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State v. Campbell

Superior Court of Delaware

August 16, 2018

STATE OF DELAWARE, Plaintiff,
v.
KEITH L. CAMPBELL, Defendant.

          Submitted: July 12, 2018

          Matthew Frawley, Attorney for the State.

          Keith L. Campbell, pro se.

          COMMISSIONER'S REPORT AND RECOMMENDATION THAT DEFENDANT'S [SECOND] MOTION FOR POSTCONVICTION RELIEF SHOULD BE SUMMARILY DISMISSED

          KATHARINE L. MAYER, COMMISSIONER.

         This 16th day of August, 2018, upon consideration of Defendant's [Second] Motion for Postconviction Relief, the following is my Report and Recommendation:

         BACKGROUND, FACTS AND PROCEDURAL HISTORY

         1. On October 6, 2015, Defendant plead guilty to Assault First Degree, Assault Second Degree, Conspiracy Second Degree, and one count of Possession of a Firearm by a Person Prohibited (the "PFBPP Charge"). On that same date, Defendant also signed a Truth-in-Sentencing Form acknowledging that he was freely and voluntarily pleading guilty to the charges listed in the Plea Agreement, that by pleading guilty he was waiving the right to a trial, to question witnesses, and if convicted, to file an appeal to the Delaware Supreme Court with the assistance of a lawyer. Defendant also indicated he was satisfied with his lawyer's representation and that he had been fully advised of his rights.

         2. Since then, Defendant has filed two Motions to Withdraw Guilty Plea, [1] a Motion for Reduction/Modification of Sentence, [2] and a Motion for Postconviction Relief (the "First Motion"). The First Motion was a thirty-one (31) page single spaced brief including numerous case citations and exhibits. In support of his First Motion, Defendant argued (i) trial counsel was ineffective for failing to file an file an effective motion to suppress; and (ii) prosecutorial misconduct/ineffective assistance of counsel as a result of counsel overstating the applicable statutory time when the plea was offered and accepted.

         3. On February 13, 2017, 1 issued a Report and Recommendation that the First Motion should be Summarily Dismissed (the "Report").[3] Defendant was afforded numerous extensions of time and eventually responded to the Report with a Memorandum of Law. On October 27, 2017, the Court issued an Order denying the First Motion.[4] Defendant's appeal of that Order was dismissed on January 19, 2018. Five months later, Defendant has now filed his second Motion for Postconviction Relief (the "Second Motion").[5]

         4. Defendant's Second Motion presents three arguments. First, entitled "Abuse of courts discretion," Defendant argues he did not know he had a right to appeal the Court's denial of his motion to suppress and when he learned of that fact he contacted his counsel who filed a motion to withdraw his plea. That motion was heard and denied by the Court. Second, entitled "Denied the right to appeal," Defendant reasserts the basis of his first argument but adds that the trial judge never informed him of his right to appeal the suppression decision. Third, entitled "Enhanced under the wrong statute," Defendant claims the prosecutor told him he had two felonies which mislead him and he would have accepted the plea had he not been misinformed.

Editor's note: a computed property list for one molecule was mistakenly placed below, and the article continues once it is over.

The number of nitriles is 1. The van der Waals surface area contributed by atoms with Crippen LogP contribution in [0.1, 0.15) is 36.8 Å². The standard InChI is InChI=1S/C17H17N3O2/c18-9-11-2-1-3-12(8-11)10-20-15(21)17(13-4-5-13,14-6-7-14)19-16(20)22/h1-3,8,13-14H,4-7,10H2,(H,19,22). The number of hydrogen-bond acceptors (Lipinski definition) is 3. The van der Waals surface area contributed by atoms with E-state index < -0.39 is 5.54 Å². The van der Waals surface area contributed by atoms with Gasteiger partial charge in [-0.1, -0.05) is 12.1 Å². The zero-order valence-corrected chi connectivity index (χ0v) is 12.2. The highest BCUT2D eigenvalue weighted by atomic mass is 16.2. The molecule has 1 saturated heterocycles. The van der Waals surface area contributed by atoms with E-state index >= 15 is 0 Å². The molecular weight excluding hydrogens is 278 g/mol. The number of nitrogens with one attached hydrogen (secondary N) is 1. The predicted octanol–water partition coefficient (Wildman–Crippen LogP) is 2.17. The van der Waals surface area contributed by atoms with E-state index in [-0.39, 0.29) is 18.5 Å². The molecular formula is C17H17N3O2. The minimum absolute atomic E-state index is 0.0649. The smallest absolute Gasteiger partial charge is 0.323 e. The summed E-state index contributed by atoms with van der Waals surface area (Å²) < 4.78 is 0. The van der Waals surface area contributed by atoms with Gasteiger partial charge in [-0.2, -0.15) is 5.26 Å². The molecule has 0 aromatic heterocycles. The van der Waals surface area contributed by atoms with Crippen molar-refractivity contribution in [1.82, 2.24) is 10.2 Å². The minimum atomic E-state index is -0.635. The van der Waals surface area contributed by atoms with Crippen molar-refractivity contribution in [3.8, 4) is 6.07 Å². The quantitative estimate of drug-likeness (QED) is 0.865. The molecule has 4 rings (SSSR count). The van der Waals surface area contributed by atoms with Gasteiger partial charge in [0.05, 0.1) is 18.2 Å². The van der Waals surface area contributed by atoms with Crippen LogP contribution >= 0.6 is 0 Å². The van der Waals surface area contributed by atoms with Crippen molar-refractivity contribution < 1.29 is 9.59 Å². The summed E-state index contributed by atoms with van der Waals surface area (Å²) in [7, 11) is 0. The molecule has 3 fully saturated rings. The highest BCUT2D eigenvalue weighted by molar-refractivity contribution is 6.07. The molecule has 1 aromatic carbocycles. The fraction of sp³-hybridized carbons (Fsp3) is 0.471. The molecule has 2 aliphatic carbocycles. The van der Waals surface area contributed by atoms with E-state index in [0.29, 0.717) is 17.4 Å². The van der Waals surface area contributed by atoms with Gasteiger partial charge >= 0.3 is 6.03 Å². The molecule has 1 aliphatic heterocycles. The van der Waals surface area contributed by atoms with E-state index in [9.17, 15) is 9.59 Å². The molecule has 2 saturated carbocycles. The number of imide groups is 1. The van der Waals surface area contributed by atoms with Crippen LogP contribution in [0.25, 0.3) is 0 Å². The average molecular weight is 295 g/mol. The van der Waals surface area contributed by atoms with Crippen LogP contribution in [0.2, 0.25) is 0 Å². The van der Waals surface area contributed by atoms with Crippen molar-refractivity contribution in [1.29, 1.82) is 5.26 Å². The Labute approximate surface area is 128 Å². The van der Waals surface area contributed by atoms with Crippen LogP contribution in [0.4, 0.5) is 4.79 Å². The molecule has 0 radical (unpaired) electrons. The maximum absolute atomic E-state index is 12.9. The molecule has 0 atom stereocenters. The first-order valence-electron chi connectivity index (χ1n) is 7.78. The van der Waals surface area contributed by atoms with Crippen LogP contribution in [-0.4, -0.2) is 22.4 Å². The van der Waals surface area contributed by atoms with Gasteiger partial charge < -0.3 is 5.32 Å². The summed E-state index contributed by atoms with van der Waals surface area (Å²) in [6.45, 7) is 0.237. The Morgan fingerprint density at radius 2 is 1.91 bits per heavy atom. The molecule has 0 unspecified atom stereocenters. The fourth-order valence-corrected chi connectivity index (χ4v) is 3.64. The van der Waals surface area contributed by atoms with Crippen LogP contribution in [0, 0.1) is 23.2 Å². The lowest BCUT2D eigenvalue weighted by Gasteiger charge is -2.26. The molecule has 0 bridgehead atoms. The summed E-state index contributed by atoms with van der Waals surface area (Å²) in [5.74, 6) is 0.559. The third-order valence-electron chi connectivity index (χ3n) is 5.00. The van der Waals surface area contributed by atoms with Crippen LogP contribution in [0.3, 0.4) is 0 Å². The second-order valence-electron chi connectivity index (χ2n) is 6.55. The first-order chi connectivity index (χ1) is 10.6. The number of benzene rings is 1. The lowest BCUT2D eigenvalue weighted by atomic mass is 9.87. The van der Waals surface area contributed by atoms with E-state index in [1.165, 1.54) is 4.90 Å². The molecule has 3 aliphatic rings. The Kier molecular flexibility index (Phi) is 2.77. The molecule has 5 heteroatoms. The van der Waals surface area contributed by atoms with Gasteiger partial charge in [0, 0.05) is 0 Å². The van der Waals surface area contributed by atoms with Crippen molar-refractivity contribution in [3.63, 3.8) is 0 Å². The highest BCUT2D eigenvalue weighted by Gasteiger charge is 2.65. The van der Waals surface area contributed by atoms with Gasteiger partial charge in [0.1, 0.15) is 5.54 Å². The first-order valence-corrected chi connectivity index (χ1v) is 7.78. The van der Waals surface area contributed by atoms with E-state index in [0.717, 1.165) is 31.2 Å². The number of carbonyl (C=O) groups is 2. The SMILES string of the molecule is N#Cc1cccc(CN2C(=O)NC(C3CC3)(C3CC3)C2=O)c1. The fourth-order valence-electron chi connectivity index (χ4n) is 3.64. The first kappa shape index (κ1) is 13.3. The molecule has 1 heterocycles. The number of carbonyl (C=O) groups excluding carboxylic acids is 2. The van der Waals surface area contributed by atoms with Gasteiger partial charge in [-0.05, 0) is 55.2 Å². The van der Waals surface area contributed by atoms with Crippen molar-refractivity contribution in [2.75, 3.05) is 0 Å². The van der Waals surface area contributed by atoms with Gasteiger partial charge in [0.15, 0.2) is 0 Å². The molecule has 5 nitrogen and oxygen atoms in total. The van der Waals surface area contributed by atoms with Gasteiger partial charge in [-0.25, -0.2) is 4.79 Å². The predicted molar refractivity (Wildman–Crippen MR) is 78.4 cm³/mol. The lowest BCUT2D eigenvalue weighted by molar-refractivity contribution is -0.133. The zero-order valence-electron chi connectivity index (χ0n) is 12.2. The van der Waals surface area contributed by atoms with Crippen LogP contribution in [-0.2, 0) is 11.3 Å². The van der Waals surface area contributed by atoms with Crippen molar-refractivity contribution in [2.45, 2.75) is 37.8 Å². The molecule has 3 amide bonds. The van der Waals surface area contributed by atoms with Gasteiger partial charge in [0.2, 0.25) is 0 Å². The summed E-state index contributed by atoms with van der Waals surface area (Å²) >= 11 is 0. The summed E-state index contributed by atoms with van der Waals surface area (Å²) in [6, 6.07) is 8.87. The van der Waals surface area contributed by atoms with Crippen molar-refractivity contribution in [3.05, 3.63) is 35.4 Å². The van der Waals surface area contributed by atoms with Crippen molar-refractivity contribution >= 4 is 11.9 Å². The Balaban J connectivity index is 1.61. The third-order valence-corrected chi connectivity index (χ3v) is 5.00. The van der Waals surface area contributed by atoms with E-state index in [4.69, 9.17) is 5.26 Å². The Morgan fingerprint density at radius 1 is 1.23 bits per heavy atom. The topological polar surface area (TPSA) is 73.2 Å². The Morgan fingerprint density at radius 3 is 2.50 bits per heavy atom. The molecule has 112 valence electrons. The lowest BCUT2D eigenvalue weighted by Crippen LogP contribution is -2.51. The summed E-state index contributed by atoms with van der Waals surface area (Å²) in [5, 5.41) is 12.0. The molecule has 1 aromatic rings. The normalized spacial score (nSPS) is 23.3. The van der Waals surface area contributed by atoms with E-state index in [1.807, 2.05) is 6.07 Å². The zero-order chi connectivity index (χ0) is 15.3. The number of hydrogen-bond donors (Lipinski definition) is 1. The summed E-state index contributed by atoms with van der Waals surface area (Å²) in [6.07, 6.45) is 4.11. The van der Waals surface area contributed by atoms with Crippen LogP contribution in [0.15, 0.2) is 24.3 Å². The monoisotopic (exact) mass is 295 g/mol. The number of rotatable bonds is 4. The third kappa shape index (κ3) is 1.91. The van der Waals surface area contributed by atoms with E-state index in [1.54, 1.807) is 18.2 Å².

LEGAL CONCLUSION

         5. Before considering the merits of a claim, the Court must first determine whether there are any procedural bars to the motion.[6] After reviewing Defendant's Second Motion, it is evident that pursuant to Super. Ct. Crim. R. 61 (d)(5) the motion may be summarily dismissed because it is procedurally barred and it plainly appears from the record in the case that the movant is not entitled to relief. As such, the Court should not consider the merits of the claims.[7]

         6. Defendant's Second Motion is procedurally barred by Super. Ct. Crim. R. 6l(i)(1) for having been filed more than one year after the conviction became final.[8] And, as this is Defendant's second motion for postconviction relief, Defendant can only proceed if the motion asserts that he was convicted after a trial and either (i) pleads with particularity that new evidence exists that creates a strong inference that the movant is actually innocent in fact of the acts underlying the charges of which he was convicted; or (ii) pleads with particularity a claim that a new rule of constitutional law, made retroactive to cases on collateral review by the United States Supreme Court or the Delaware Supreme Court, applies to the movant's case and renders the conviction invalid.[9] Defendant was not convicted after a trial and his Second Motion neglects to present either of the exceptions to the bar.

         7. Defendant's Second Motion is also barred by Super. Ct. Crim. R. 61(i)(4) which prohibits a defendant from raising claims that have already been adjudicated in the proceedings leading to the judgment of conviction, in an appeal, in a postconviction proceeding or in a federal habeas corpus proceeding. Despite the re-titling of his arguments, the Second Motion once again seeks to challenge his counsel's performance with the suppression motion, and the circumstances surrounding the plea offer. These allegations were addressed by way of the motions to withdraw ...


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